Lasers like this one, at the VLT in Paranal, help counteract the blurring effect of the atmosphere. Powerful arrays of much larger lasers could hide our presence from aliens. (ESO/Y. Beletsky)

Don’t Want Aliens Dropping By? Engage Laser Cloaking Device

Article written: 1 Apr , 2016
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Of course we all know that aliens want to take over Earth. It’s in all the movies. And after they take over, they could do whatever they want to us puny, weak Earthlings. Enslavement? Yup. Forced breeding programs? Sure. Lay eggs in our bellies and consume our guts for their first meal? Why not.

But here at Universe Today, we’re science-minded types. We love the science fiction, but don’t take it too seriously. But someone we do take seriously when he has something to tell us is Stephen Hawking. And when he warned us that aliens might want to conquer and colonize us, it lent gravity to the whole discussion around contact with aliens. Should we reach out to alien civilizations? Will we be safe if they find us? Or should we try to conceal our presence?

If we choose concealment, then a new paper from two astronomers at New York’s Columbia University have good news for humanity. The authors of the paper, Professor David Kipping and graduate student Alex Teachey, say that lasers could be used to hide Earth from alien prying eyes.

At the heart of this whole idea are transits. When a planet passes in between its star and a distant observer, the star’s light is dimmed, and that’s called a transit. This is how the Kepler spacecraft detects exo-planets, and it’s been remarkably successful. If alien species are using the same method, which makes sense, then Earth would be easily detectable in the Sun’s habitable zone.

According to Kipping and Teachey, lasers could be used to mask this effect. A 30 MW laser would be enough to counter the dimming effect of Earth’s transit in front of the Sun. And it would only need to be turned on for 10 hours, once every year, since that’s how long Earth’s transit takes.

But that would only take care of the dimming effect in visible light. To counter-act the transit dimming across the whole electromagnetic spectrum would require much more energy: a 250 MW cloak of lasers tuned all across the spectrum. But there might be a middle way.

According to an interview with the paper’s authors in Science Daily, it might take only 160 MW of lasers to mask biological signatures in the atmosphere. Any prying alien eyes would not notice that life had ever come into being on Earth.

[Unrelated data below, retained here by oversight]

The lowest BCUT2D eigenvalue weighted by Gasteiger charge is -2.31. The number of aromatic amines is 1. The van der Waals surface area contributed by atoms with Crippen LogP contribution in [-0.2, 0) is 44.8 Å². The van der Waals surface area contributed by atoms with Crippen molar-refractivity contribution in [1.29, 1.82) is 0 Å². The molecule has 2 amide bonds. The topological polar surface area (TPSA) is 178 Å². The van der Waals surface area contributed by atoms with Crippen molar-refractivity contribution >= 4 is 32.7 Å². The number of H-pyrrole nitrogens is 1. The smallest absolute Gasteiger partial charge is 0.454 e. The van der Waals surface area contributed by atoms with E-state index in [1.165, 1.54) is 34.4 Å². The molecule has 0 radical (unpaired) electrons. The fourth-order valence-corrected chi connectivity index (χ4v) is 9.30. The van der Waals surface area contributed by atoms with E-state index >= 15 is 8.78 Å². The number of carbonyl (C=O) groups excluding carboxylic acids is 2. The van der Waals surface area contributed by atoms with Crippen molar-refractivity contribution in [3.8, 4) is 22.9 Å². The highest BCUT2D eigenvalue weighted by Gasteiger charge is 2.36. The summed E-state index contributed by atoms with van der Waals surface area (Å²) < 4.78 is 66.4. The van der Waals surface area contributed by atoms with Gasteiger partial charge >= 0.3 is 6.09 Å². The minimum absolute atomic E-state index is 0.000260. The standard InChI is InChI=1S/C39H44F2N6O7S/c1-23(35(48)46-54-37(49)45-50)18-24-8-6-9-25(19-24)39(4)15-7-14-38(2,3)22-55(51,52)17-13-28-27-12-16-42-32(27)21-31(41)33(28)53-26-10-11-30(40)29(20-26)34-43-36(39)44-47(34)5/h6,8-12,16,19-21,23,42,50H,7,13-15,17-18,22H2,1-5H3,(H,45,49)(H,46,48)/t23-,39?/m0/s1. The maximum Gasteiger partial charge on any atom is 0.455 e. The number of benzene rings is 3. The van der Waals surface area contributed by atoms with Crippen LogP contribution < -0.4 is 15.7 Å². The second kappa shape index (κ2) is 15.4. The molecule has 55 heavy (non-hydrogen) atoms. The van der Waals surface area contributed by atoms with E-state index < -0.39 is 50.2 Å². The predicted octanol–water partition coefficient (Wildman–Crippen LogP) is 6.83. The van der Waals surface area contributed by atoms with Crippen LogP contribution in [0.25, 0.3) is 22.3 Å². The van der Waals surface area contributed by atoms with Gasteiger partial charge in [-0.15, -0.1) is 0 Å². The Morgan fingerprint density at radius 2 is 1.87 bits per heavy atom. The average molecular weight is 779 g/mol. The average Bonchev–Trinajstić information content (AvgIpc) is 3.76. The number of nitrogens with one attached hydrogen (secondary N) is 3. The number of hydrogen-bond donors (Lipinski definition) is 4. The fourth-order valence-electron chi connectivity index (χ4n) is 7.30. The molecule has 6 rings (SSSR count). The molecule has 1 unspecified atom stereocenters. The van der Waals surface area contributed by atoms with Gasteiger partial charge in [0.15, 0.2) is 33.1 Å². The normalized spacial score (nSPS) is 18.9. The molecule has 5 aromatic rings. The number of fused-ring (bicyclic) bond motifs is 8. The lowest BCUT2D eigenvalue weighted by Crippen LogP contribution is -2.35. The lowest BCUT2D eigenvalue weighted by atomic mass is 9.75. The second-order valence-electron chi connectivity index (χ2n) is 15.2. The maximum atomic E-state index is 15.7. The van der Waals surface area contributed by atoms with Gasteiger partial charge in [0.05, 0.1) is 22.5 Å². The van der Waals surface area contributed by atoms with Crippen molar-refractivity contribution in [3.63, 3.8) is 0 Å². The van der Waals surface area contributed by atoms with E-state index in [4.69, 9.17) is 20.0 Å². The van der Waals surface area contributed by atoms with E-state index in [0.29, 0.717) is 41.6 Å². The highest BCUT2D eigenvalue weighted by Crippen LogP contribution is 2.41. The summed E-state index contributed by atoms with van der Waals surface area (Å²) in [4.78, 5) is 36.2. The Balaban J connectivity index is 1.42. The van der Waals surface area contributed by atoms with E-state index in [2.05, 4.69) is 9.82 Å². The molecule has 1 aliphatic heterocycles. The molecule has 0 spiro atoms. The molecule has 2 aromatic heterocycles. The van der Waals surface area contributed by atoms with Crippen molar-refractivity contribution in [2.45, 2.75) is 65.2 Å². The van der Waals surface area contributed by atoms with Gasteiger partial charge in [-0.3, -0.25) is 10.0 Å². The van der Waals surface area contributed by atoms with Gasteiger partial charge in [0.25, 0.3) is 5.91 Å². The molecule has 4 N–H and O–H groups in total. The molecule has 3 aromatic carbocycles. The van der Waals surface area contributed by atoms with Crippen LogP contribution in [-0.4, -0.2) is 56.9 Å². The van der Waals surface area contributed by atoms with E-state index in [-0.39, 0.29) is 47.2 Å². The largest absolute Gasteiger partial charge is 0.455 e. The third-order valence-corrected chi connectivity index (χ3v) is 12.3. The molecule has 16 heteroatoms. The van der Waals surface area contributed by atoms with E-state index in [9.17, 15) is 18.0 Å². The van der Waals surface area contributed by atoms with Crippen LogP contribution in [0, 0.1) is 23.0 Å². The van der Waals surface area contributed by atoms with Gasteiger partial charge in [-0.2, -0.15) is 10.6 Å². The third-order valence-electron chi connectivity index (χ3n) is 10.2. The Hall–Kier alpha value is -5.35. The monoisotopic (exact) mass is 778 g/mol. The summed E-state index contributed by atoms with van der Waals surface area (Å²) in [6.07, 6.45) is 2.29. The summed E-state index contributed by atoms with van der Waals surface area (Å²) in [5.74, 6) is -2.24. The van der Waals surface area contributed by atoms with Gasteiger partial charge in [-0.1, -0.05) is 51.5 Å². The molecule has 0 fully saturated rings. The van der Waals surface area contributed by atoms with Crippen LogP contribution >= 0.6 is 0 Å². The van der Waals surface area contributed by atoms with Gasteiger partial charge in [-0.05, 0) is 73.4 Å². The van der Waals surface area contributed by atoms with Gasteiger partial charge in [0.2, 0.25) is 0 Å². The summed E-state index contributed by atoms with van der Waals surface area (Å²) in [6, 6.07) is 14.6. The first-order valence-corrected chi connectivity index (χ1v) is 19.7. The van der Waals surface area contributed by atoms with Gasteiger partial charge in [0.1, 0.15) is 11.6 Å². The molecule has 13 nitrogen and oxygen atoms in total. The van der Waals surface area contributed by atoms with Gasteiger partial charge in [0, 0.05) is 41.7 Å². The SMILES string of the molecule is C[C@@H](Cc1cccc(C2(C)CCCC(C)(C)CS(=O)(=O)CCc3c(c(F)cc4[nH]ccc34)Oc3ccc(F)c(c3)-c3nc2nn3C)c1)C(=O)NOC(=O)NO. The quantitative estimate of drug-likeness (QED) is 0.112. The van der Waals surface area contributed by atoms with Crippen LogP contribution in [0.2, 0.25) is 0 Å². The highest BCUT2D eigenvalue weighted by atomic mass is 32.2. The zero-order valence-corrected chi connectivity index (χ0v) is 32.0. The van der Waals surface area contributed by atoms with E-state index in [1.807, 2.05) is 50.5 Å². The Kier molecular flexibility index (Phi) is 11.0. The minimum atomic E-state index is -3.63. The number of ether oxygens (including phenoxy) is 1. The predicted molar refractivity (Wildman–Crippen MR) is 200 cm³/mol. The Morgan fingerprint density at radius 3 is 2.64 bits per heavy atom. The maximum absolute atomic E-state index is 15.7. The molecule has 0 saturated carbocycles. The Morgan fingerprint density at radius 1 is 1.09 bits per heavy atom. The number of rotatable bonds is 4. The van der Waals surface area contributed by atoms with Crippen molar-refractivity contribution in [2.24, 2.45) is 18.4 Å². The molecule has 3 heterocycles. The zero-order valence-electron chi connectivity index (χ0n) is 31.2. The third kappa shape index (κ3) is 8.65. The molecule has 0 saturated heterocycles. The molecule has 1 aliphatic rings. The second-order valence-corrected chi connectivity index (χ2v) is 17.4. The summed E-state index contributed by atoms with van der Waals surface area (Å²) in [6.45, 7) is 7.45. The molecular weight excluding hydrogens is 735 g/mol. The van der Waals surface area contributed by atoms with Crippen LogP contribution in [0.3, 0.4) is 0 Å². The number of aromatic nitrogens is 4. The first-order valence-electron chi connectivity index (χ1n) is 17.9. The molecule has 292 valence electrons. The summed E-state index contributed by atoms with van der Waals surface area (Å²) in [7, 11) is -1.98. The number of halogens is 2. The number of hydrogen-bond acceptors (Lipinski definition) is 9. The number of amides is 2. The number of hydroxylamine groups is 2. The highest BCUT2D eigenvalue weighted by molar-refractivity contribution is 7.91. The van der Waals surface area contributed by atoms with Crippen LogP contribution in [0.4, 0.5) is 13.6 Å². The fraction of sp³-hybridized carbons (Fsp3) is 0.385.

Should we decide that we do indeed want to be colonized, or forced to take part in breeding programs, or be enslaved, then the same system of lasers could be used to amplify the transit effect. This would make it easier, rather than harder, for aliens to detect us. In fact, according to the authors, these lasers could even be used to communicate with aliens, by transmitting information.

Of course, there’s one other element to all this. For this to work, we have to know where to aim the lasers, which means we have to know where the alien civilization is. And if we’re worried about them coming to get us, they will have more advanced technology than us. And if they have more advanced technology than us, they will for sure already have laser cloaking like the type talked about here.

So who’ll be the first to blink, and turn off their laser cloaking and allow detection?

You first, aliens.

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7 Responses

  1. Jim Krug says

    I found this to be a generally poor article. I did not appreciate the sarcastic cynicism at the beginning. Saying you are “science-minded types” and “don’t believe in science fiction” is contradictory.

    To me, true science is testing hypotheses fairly and objectively, without automatically ruling out possibilities simply because they don’t fit your mindset.

    And I will say that although Dr. Hawking is well-respected in the world of astrophysics, his few comments on extraterrestrial life are overly simplistic, and behind the times. Saying that extraterrestrials might want to conquer us for Earth’s resources completely ignores the fact that a civilization that has mastered interstellar travel probably has access to the resources of countless planets much closer to home.